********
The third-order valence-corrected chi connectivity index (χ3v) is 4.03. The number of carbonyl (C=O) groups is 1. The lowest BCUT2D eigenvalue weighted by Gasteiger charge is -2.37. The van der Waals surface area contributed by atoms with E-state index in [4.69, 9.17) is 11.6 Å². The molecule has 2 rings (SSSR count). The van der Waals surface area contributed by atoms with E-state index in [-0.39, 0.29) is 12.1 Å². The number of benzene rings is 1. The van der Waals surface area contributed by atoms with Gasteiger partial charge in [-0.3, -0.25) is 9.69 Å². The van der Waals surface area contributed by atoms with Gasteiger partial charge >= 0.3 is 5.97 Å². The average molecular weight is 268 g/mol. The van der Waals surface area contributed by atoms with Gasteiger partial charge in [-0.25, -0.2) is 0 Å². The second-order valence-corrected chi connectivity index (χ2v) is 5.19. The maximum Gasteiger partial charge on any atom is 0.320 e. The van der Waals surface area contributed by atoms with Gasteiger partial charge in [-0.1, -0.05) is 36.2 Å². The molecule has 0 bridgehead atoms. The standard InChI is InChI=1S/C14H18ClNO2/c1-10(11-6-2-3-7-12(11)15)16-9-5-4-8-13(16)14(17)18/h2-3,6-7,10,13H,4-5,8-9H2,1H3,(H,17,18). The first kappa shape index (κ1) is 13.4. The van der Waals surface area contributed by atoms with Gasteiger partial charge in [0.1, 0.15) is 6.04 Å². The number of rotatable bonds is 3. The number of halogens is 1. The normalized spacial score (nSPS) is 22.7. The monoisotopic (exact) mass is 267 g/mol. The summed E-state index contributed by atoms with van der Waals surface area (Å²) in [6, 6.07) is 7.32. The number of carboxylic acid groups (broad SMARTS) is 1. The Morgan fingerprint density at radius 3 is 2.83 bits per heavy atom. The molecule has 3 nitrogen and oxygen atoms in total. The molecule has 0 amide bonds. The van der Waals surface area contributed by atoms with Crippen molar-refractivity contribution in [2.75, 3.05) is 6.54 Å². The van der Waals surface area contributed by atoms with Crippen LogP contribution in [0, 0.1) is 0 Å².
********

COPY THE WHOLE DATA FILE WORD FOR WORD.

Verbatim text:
The third-order valence-corrected chi connectivity index (χ3v) is 4.03. The number of carbonyl (C=O) groups is 1. The lowest BCUT2D eigenvalue weighted by Gasteiger charge is -2.37. The van der Waals surface area contributed by atoms with E-state index in [4.69, 9.17) is 11.6 Å². The molecule has 2 rings (SSSR count). The van der Waals surface area contributed by atoms with E-state index in [-0.39, 0.29) is 12.1 Å². The number of benzene rings is 1. The van der Waals surface area contributed by atoms with Gasteiger partial charge in [-0.3, -0.25) is 9.69 Å². The van der Waals surface area contributed by atoms with Gasteiger partial charge >= 0.3 is 5.97 Å². The average molecular weight is 268 g/mol. The van der Waals surface area contributed by atoms with Gasteiger partial charge in [-0.25, -0.2) is 0 Å². The second-order valence-corrected chi connectivity index (χ2v) is 5.19. The maximum Gasteiger partial charge on any atom is 0.320 e. The van der Waals surface area contributed by atoms with Gasteiger partial charge in [-0.1, -0.05) is 36.2 Å². The molecule has 0 bridgehead atoms. The standard InChI is InChI=1S/C14H18ClNO2/c1-10(11-6-2-3-7-12(11)15)16-9-5-4-8-13(16)14(17)18/h2-3,6-7,10,13H,4-5,8-9H2,1H3,(H,17,18). The first kappa shape index (κ1) is 13.4. The van der Waals surface area contributed by atoms with Gasteiger partial charge in [0.1, 0.15) is 6.04 Å². The number of rotatable bonds is 3. The number of halogens is 1. The normalized spacial score (nSPS) is 22.7. The monoisotopic (exact) mass is 267 g/mol. The summed E-state index contributed by atoms with van der Waals surface area (Å²) in [6, 6.07) is 7.32. The number of carboxylic acid groups (broad SMARTS) is 1. The Morgan fingerprint density at radius 3 is 2.83 bits per heavy atom. The molecule has 3 nitrogen and oxygen atoms in total. The molecule has 0 amide bonds. The van der Waals surface area contributed by atoms with Crippen molar-refractivity contribution in [2.75, 3.05) is 6.54 Å². The van der Waals surface area contributed by atoms with Crippen LogP contribution in [0, 0.1) is 0 Å².